With the development of electronic devices in the direction of miniaturization and higher data rates, the result is that the spacing between components is getting smaller and the wavelength is continuously shortening. When the wavelength of the absorbing material is shortened to close to the physical size of the components and equipment, this will cause the "antenna effect" of noise to increase. Therefore, it is more important to prevent noise from coupling to these "antenna" structures that can radiate or generate coupling fields, because at higher frequencies, it becomes more difficult to achieve electromagnetic protection of products using low-cost methods. .
At the same time, the smaller wavelength will be close to the physical size of many EUTs, resulting in cavity resonance effects. When the size of the closed body is equal to an integer multiple of half the wavelength, the corresponding frequency is a resonance frequency. The wave node (ie, zero amplitude) of the wave generated in the enclosure is located on the conductive wall of the enclosure. This structure functions as a cavity resonator. For example, the resonant frequency of the first-order mode of a 2 inch square by 1/2 inch metal cavity is about 12 GHz. At these very high frequencies, even weak coupling can excite strong oscillations, and then the field can couple to any other point in the cavity or can generate radiation. The danger of cavity resonance is that if a noise source contains frequency components corresponding to the resonance frequency, due to the product or amplification effect produced by the cavity "Q-factor", then a strong field will be excited at the resonance frequency. One way to reduce this phenomenon is to reduce the "Q-factor" of the cavity by means of energy loss (Q-suppression). The usual practice is to place absorbent materials in the cavity.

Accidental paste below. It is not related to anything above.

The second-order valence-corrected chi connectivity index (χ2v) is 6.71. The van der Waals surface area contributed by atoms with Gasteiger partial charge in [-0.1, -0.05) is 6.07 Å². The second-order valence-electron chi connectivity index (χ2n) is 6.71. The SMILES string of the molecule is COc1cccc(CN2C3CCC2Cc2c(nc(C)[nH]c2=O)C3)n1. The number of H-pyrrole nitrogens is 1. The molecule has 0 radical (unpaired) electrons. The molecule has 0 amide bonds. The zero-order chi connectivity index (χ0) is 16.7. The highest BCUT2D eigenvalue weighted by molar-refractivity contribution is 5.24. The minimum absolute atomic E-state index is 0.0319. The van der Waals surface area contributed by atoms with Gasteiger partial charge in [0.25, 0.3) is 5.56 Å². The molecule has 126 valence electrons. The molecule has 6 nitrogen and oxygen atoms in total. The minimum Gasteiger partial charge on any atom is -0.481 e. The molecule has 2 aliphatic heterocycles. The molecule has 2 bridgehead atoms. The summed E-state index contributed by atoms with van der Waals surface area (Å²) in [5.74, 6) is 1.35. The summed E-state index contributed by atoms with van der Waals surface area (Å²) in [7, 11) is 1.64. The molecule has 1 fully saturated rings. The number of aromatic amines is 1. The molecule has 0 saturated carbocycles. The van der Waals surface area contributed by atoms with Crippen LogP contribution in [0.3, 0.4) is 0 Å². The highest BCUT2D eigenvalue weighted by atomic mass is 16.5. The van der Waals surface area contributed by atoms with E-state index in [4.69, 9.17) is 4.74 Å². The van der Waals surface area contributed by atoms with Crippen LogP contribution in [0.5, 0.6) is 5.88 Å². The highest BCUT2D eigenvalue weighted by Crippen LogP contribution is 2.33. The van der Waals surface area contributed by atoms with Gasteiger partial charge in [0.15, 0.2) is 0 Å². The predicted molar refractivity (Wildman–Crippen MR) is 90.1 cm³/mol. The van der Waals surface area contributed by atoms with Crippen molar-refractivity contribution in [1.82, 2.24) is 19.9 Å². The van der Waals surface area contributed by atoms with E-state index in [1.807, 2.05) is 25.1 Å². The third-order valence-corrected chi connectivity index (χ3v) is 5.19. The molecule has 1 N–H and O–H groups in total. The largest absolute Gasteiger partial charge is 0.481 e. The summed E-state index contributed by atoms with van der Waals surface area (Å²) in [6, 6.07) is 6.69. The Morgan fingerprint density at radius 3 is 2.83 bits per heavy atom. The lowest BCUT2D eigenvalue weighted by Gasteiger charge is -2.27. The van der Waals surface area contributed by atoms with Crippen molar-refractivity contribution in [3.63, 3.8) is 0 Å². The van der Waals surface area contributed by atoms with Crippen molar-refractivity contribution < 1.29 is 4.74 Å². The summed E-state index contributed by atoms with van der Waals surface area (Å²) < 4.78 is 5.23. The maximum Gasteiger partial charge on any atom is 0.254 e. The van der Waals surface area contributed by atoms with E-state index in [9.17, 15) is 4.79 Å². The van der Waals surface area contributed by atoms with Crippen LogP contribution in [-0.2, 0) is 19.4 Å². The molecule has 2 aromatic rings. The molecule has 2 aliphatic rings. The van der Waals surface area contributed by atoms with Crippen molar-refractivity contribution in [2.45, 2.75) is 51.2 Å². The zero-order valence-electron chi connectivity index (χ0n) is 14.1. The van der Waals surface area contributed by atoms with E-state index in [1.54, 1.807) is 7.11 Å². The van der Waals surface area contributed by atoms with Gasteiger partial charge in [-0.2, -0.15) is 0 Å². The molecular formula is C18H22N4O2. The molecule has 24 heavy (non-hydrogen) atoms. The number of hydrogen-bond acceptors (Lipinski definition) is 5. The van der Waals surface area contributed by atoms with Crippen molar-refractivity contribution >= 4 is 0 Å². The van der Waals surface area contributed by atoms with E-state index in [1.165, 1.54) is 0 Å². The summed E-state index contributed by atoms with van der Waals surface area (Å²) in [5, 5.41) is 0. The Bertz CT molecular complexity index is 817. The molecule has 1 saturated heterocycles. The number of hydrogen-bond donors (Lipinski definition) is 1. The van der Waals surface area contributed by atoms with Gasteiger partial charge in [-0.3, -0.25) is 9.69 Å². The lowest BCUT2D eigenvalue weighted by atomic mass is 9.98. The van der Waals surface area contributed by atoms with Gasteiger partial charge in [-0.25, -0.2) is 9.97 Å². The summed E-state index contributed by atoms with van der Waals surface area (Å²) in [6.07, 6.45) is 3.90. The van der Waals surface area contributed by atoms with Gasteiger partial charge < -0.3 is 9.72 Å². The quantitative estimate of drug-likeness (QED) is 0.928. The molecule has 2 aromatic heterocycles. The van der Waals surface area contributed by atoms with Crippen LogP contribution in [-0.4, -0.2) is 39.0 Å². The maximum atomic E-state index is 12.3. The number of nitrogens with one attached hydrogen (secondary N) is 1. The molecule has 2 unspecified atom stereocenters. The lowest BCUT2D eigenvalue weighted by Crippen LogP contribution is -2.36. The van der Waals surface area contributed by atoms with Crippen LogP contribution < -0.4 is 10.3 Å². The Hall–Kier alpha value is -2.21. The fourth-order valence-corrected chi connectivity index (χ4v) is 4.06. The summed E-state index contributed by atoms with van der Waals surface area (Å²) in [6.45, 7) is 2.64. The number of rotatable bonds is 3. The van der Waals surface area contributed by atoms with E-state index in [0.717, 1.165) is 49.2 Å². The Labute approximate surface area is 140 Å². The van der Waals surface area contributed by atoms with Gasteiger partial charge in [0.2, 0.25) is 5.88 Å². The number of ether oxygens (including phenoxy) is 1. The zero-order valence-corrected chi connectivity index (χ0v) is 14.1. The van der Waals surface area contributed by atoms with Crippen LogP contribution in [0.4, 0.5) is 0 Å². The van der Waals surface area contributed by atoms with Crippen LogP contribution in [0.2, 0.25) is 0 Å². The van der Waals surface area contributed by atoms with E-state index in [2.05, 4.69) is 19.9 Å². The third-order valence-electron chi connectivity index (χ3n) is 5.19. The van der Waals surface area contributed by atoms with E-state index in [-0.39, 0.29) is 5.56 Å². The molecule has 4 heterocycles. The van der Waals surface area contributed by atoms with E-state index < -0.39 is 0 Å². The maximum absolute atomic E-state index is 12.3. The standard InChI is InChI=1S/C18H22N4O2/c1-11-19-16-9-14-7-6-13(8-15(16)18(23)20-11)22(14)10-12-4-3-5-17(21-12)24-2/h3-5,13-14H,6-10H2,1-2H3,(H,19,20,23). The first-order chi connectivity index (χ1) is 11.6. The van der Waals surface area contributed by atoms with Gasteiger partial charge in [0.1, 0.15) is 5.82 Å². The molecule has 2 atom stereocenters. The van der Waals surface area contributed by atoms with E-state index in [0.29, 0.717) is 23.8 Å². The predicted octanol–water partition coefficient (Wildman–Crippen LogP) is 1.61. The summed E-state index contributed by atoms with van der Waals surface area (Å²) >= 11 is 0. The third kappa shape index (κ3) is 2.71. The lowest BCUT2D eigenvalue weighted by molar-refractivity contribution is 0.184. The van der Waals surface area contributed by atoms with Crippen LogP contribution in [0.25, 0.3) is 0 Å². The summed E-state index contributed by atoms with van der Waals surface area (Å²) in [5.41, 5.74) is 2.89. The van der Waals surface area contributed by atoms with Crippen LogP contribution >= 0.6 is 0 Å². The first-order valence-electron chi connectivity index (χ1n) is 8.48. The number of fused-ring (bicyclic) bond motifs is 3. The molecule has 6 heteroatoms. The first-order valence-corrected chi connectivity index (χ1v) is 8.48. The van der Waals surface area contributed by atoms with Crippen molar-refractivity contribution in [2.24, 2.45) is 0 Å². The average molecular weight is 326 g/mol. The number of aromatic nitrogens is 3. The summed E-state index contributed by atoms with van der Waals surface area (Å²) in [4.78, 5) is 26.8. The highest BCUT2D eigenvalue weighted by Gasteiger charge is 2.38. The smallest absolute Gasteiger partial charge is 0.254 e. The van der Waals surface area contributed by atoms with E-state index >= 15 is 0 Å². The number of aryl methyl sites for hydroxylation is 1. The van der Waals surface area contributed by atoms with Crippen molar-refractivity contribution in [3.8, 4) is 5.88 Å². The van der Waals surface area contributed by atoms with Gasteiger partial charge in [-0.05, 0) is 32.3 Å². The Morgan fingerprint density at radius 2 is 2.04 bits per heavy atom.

Reduce the edge scattering of the printed circuit board (PCB)
Through proper use of PCB design techniques, such as routing, stacking distribution, decoupling and termination, the radiation generated by the printed circuit board itself can be minimized. However, printed circuit board assemblies still have several other mechanisms that can become radiation sources. These mechanisms include the component itself, the cavity resonance effect of the power/signal return layer, and the edges of the printed circuit board. Edge effect is a very serious problem, because the edge of the circuit board is very close to the chassis shell, so the generated radiation field can excite current on the chassis structure frame.
There are a lot of research, analysis and discussion of various methods and technologies to reduce the edge radiation effect of printed circuit boards, such as proper termination technology. A problem that arises with the application of these technologies is that additional components may need to be added and take up valuable PCB board space, and the actual effect is often not reducing the radiation energy. These common methods will produce energy reflection, which may produce additional internal resonance effects and internal through-hole coupling, which will lead to increased radiation.
The use of microwave absorbing materials to lay along the edge of the printed circuit board can reduce the edge radiation caused by the edge and does not require additional area of the circuit board. By dissipating energy and preventing the energy from being reflected back to the circuit board, the absorbing material can also reduce the possibility of circuit board resonance problems. The absorbing material can be fixed by opening a U-shaped groove on the edge of the circuit board.
Reduce PCB trace radiation